Smartphones that don’t scratch or shatter. Metal-free pacemakers. Electronics for space and other harsh environments. These could all be made possible thanks to a new ceramic welding technology developed by a team of engineers led by the University of California San Diego.
The process, published in the Aug. 23 issue of Science, uses an ultrafast pulsed laser to melt ceramic materials along the interface and fuse them together. It works in ambient conditions and uses less than 50 watts of laser power, making it more practical than current ceramic welding methods that require heating the parts in a furnace.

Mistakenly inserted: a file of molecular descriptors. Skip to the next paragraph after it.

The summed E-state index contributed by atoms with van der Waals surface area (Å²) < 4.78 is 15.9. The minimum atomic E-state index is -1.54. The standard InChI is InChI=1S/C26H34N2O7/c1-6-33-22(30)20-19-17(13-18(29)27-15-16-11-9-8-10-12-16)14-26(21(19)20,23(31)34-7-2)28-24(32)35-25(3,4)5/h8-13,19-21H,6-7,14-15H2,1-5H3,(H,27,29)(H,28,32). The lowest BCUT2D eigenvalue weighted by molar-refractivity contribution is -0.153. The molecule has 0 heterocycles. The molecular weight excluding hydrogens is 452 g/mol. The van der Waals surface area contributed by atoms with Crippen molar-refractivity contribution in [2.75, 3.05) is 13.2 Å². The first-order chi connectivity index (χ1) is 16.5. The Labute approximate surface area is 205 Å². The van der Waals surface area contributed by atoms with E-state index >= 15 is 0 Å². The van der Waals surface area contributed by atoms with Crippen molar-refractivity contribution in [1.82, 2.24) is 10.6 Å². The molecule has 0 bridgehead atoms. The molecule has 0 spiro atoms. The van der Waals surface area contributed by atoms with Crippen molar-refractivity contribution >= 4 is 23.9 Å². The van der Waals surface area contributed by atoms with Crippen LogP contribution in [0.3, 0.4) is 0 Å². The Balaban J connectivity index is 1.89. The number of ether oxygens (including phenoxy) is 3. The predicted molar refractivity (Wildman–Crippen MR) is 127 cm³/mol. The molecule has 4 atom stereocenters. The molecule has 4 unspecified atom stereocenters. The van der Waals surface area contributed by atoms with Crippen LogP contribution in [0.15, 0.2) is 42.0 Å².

Ceramics have been fundamentally challenging to weld together because they need extremely high temperatures to melt, exposing them to extreme temperature gradients that cause cracking, explained senior author Javier E. Garay, a professor of mechanical engineering and materials science and engineering at UC San Diego, who led the work in collaboration with UC Riverside professor and chair of mechanical engineering Guillermo Aguilar.